Drilling Chemicals Could Move Quickly to Aquifers, Study Says
2 May 2012
By Ken Ward Jr.
CHARLESTON, W.Va. -- Chemicals injected into the ground by natural
gas drillers could migrate toward drinking water supplies much
more quickly than previously thought, according to a new study
that raises questions about West Virginia's ongoing Marcellus
Some scientists and industry officials have argued that thick
layers of impermeable rock would keep "fracking fluids" used by
modern natural gas operations tucked safety away underground, far
below aquifers used for residential drinking water.
But using computer modeling, hydrogeologist Tom Myers found in the
new study that hydraulic fracturing used by the natural gas
industry could exacerbate existing cracks and faults in
underground rock formations.
This could allow toxic chemicals used in hydraulic fracturing
fluids to migrate upward toward water wells in perhaps only "a few
years," according to Myers.
"The evidence for potential vertical contaminant flow is strong,"
Myers wrote in his study.
Myers is a private consultant based in Nevada who does work for
the federal government and environmental groups. Research for the
study was paid for by the Park Foundation and the Catskill
Mountainkeeper, two groups that have opposed drilling and fracking
in New York portions of the Marcellus Shale.
The new study was published in Ground Water, the peer-reviewed
journal of the National Groundwater Association, a non-profit
group that represents scientists, engineers and businesses.
In their push for more natural gas, drilling operators are
increasing using a combination of vertical drilling and hydraulic
fracturing, or "fracking," a process that shoots vast amounts of
water, sand and chemicals deep underground to break apart rock and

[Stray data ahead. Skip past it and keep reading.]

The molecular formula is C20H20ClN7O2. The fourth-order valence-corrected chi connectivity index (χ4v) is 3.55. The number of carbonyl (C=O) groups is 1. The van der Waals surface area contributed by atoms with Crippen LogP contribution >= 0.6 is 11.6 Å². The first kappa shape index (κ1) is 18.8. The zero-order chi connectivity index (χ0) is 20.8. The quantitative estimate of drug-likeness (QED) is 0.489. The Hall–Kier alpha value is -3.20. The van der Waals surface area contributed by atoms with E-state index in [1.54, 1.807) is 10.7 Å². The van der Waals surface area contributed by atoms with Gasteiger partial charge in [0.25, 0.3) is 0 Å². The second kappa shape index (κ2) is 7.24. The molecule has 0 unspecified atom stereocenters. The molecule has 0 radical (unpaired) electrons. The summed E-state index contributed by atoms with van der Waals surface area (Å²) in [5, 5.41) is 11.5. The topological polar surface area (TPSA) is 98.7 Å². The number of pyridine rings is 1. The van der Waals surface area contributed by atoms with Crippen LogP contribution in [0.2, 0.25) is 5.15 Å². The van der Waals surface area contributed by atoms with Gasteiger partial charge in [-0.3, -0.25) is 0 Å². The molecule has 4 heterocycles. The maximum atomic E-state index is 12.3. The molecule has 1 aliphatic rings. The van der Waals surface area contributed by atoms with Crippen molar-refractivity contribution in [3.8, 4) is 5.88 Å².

release the gas. West Virginia political leaders are hoping this
practice expands as gas companies seek to tap into the vast
reserves in the Marcellus Shale, a formation that stretches from
95,000 square miles from southern New York and into eastern Ohio.
In a massive public relations effort, industry officials argue
that fracking chemicals cannot possibly pollute drinking water,
because fracking occurs far below aquifers used for wells and
chemicals would take far too long to ever possibly migrate through
thick layers of rock.
The new study by Myers is the first scientific paper to strongly
challenge those arguments, and also may be the first peer-reviewed
research to attempt to evaluate the issue.
Myers used computer software to try to project where and how
quickly fracking fluids could move over time.
His models estimated that industry's fracking will speed up the
movement of those chemicals, reducing travel times for the same
distance from thousands of years to 100 years. When Myers factored
in natural faults and cracks in the underground rock, fluids could
travel 10 times faster than that.
The fastest travel times occurred when man-made fractures
intersected with natural faults, with the study finding under
those conditions that "contaminants could reach the surface areas
in tens of years, or less."
Also, the study found, forces from hydraulic fracturing can
continue for nearly a year after the actual fracking is completed.
This could mean chemicals left underground are continuing to be
pushed away from the drill site long after the actual drilling is
done. Restoring the natural balance of the pressure systems
underground could take up to six years, the study said.
The nonprofit journalism organization ProPublica, which has
extensively covered the debate over the natural gas boom, was the
first media outlet to report on Myers' findings.
ProPublica said that "several scientists called Myers' approach
unsophisticated" and that assumptions Myers used in his models
didn't accurately reflect what is known about the Marcellus
Terry Engelder, a Penn State geologist who has been a proponent of
shale drilling, told ProPublica that if fluids could flow through
the Marcellus as quickly as Myers argues, fracking wouldn't be
needed to free up gas deposits.
"This would be a huge fracture porosity," Engelder said. "So I
read this and I say, 'Golly, does this guy really understand
anything about what these shales look like?' The concern then
arises from using a model rather than observations."
Myers noted that there is little hard data on exactly how
underground fluid flows are impacted by hydraulic fracturing, and
recommended that more information be collected before and after
drilling to allow for more concrete studies.
"There is no data to verify either the pre- or post-fracking
properties of the shale," Myers wrote, "... But there are almost
no monitoring systems that would detect contaminant transport as
considered herein. Several improvements could be made."
Reach Ken Ward Jr. at kw...@wvgazette.com or 304-348-1702.